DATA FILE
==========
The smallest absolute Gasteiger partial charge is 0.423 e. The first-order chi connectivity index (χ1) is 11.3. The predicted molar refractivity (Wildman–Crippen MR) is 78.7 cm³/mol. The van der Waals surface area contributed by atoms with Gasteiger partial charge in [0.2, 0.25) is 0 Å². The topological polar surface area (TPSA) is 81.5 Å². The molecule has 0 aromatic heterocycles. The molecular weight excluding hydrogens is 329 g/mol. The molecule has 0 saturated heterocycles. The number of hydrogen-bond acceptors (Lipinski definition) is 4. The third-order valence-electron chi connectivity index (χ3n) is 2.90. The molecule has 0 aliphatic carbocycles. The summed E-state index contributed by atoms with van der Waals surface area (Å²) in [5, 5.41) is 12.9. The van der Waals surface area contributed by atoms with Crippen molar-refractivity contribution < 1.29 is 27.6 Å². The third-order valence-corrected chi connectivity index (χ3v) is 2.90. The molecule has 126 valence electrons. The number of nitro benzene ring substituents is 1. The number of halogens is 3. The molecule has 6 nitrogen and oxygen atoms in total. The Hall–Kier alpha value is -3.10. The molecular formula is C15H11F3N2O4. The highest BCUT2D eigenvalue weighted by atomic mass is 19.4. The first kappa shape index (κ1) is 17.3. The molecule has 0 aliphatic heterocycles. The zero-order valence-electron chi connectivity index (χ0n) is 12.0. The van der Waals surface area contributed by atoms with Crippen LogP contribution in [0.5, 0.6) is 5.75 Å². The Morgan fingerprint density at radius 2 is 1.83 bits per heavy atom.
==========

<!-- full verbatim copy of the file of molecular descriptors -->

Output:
The smallest absolute Gasteiger partial charge is 0.423 e. The first-order chi connectivity index (χ1) is 11.3. The predicted molar refractivity (Wildman–Crippen MR) is 78.7 cm³/mol. The van der Waals surface area contributed by atoms with Gasteiger partial charge in [0.2, 0.25) is 0 Å². The topological polar surface area (TPSA) is 81.5 Å². The molecule has 0 aromatic heterocycles. The molecular weight excluding hydrogens is 329 g/mol. The molecule has 0 saturated heterocycles. The number of hydrogen-bond acceptors (Lipinski definition) is 4. The third-order valence-electron chi connectivity index (χ3n) is 2.90. The molecule has 0 aliphatic carbocycles. The summed E-state index contributed by atoms with van der Waals surface area (Å²) in [5, 5.41) is 12.9. The van der Waals surface area contributed by atoms with Crippen molar-refractivity contribution < 1.29 is 27.6 Å². The third-order valence-corrected chi connectivity index (χ3v) is 2.90. The molecule has 126 valence electrons. The number of nitro benzene ring substituents is 1. The number of halogens is 3. The molecule has 6 nitrogen and oxygen atoms in total. The Hall–Kier alpha value is -3.10. The molecular formula is C15H11F3N2O4. The highest BCUT2D eigenvalue weighted by atomic mass is 19.4. The first kappa shape index (κ1) is 17.3. The molecule has 0 aliphatic heterocycles. The zero-order valence-electron chi connectivity index (χ0n) is 12.0. The van der Waals surface area contributed by atoms with Crippen LogP contribution in [0.5, 0.6) is 5.75 Å². The Morgan fingerprint density at radius 2 is 1.83 bits per heavy atom.